Vinnie and I carpooled everyday and we had a routine, me with my reliable Toyota and Vin with his Austin Healey that broke down all the time. We’d leave at 10AM for Gino which was in the West Valley, start at 11, finish at 6, grab a bite on the fly and get to DawnBreaker Studio by 7 out in San Fernando for the Pages sessions. Those sessions went until 2AM and sometimes later. So here we were, working for 2 very difficult perfectionists for 14 hour days that went on for many weeks. Add to that 2 hours total of driving time each day.
Jay was very specific as to the end result in his head as he always is on his productions, so tracks for Pages went on and on for months. Jay tried some of the tunes with several different drummers. In my opinion, the originals with Vinnie were the best, raw and exciting and natural, which is not a slight to the other drummers that worked on the tunes (Jeffrey Porcaro, Mike Baird, Ralph Humphrey) but rather just a testament to what Jay would do to get what he wanted. He also replaced me on one song with Abraham Laboriel Sr, who came up with a masterful part which was better than mine. All in all, it was grueling.
The Pages writers, Richard Page, Steve George and John Lang, kept writing songs meanwhile. Weeks later we recorded one tune at Larry Carlton’s studio as an add-on, because the label didn’t hear a “hit”. Months later, there was more label nonsense. Bobby Colomby, Pages original producer, was assigned to add more songs and take over as producer. I have no idea as to what went on behind the scenes for that decision which couldn’t possibly have been simple. Nevertheless, we cut a few more tracks and supposedly they had their “hit”. The album ultimately went nowhere except to the true music lovers.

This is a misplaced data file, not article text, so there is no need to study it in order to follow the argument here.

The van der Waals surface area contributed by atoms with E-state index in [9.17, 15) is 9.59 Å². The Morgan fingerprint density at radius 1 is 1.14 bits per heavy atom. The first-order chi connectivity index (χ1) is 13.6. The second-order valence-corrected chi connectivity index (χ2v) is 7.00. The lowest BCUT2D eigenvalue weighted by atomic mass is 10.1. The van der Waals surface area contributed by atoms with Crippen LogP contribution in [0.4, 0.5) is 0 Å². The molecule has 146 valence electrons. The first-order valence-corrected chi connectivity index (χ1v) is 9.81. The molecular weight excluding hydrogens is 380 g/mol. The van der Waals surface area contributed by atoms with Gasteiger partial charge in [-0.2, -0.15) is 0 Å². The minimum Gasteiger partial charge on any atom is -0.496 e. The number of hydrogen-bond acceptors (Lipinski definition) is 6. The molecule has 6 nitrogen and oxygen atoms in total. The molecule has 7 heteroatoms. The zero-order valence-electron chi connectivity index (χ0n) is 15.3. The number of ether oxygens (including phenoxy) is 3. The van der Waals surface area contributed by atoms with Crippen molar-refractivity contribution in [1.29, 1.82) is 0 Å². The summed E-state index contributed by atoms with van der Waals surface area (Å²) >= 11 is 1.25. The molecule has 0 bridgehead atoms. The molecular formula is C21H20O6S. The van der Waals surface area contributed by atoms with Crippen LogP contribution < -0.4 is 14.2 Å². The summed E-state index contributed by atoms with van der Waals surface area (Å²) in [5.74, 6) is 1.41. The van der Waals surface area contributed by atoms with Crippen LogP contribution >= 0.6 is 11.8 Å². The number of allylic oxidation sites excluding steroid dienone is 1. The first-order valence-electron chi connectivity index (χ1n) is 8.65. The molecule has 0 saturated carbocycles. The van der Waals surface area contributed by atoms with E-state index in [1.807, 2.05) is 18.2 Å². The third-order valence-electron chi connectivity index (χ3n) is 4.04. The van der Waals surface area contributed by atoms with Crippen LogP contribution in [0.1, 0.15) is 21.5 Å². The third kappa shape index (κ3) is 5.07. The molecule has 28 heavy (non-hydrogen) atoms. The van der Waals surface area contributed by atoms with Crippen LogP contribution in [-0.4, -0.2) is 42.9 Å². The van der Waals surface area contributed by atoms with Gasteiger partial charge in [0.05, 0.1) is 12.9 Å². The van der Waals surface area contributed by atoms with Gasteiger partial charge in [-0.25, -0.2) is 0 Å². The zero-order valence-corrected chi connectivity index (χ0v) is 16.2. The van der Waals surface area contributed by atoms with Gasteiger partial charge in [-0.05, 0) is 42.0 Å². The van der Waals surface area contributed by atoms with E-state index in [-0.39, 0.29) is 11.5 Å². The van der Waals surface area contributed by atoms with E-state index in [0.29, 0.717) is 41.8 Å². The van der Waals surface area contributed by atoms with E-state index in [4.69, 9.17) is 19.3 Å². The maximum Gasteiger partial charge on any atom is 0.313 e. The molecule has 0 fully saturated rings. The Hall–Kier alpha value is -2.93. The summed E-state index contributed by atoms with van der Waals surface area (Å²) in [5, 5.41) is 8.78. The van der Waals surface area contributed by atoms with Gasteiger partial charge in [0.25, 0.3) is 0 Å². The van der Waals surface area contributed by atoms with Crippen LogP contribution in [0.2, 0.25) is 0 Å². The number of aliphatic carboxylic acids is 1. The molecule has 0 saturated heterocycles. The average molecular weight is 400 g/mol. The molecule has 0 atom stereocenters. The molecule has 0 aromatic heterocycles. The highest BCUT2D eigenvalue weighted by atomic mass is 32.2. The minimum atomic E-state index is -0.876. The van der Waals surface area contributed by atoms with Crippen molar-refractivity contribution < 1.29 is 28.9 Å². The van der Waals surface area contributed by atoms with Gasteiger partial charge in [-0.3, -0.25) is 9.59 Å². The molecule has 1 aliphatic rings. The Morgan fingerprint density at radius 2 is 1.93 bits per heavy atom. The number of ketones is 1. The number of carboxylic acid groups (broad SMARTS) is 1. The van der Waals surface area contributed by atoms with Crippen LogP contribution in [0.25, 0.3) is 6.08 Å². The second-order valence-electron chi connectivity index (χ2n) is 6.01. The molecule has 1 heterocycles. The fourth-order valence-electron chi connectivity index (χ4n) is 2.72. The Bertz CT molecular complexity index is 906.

Meanwhile, Gino obsessed over his tracks and went through a great deal of studio trickery with speed changing and track bouncing, enough to make your head spin. By the time he was done with that (some 2 months or more after the sessions) he decided the bass needed to be rerecorded entirely to match up to all the alterations he’d made. He called me in for a day and I recreated what I had done exactly as before on every tune.
Ironically, both Pages and Gino suffered from the same record label politics. To make it worse, at the time we were headed into a recession and record sales were way down. Clive Davis was in charge of Gino’s records, and between his self deluded control of all of his artists (I’m not a fan) Gino’s material was not given proper promotion. Gino’s subsequent records were scrutinized and manipulated so much by Clive that Gino’s career suffered needlessly from the battle between 2 control freaks, one a brilliant artist and the other a lucky lawyer who fooled the world. Nobody argues with money/success. (They should, Clive was the guy who swindled Colombia Records out of $75,000 for his son’s Bar Mitzvah in the 1970’s and was rewarded with a label of his own. He was a lawyer who rode the train to work with Walter Yetnikoff and worked his way up the ladder with no musical knowledge.) It’s a miracle that “Nightwalker” was released as Gino created it without Clive’s interference. Gino never really recovered post Clive.
Pages followed Colomby (also A&R) from Epic to Capitol Records, and got short shrift in the shuffle. Few people can really know what goes on in record company politics, all behind the scenes, but I can assure you it is not knowledge of good music. Just mostly ego, power plays and personal agendas. Remember, the Beatles were rejected many times before they got a shot with Capitol/EMI.
Pages did finally take off, after Richard and Steve adjusted their strategy to rename and become Mr. Mister. They hit the timing jackpot with Broken Wings. What a shame, as they had 3 brilliant records that are now cult classics but industry flops.